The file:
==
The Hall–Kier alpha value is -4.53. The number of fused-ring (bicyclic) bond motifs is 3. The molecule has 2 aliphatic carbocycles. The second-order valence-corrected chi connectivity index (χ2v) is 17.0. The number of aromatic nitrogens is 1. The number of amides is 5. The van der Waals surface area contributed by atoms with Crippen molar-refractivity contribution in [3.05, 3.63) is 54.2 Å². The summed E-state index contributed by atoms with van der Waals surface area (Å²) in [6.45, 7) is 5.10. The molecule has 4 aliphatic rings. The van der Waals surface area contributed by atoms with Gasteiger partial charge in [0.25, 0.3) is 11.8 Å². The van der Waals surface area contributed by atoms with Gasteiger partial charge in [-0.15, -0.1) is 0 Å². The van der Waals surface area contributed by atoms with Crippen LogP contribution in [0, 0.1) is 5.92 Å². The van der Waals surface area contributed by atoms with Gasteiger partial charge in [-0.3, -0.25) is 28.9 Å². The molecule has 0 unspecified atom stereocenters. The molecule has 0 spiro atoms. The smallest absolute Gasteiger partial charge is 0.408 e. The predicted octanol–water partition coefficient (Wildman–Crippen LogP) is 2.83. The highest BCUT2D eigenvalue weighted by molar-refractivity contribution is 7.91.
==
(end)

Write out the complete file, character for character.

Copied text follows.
The Hall–Kier alpha value is -4.53. The number of fused-ring (bicyclic) bond motifs is 3. The molecule has 2 aliphatic carbocycles. The second-order valence-corrected chi connectivity index (χ2v) is 17.0. The number of aromatic nitrogens is 1. The number of amides is 5. The van der Waals surface area contributed by atoms with Crippen molar-refractivity contribution in [3.05, 3.63) is 54.2 Å². The summed E-state index contributed by atoms with van der Waals surface area (Å²) in [6.45, 7) is 5.10. The molecule has 4 aliphatic rings. The van der Waals surface area contributed by atoms with Gasteiger partial charge in [0.25, 0.3) is 11.8 Å². The van der Waals surface area contributed by atoms with Gasteiger partial charge in [-0.15, -0.1) is 0 Å². The van der Waals surface area contributed by atoms with Crippen LogP contribution in [0, 0.1) is 5.92 Å². The van der Waals surface area contributed by atoms with Gasteiger partial charge in [-0.3, -0.25) is 28.9 Å². The molecule has 0 unspecified atom stereocenters. The molecule has 0 spiro atoms. The smallest absolute Gasteiger partial charge is 0.408 e. The predicted octanol–water partition coefficient (Wildman–Crippen LogP) is 2.83. The highest BCUT2D eigenvalue weighted by molar-refractivity contribution is 7.91.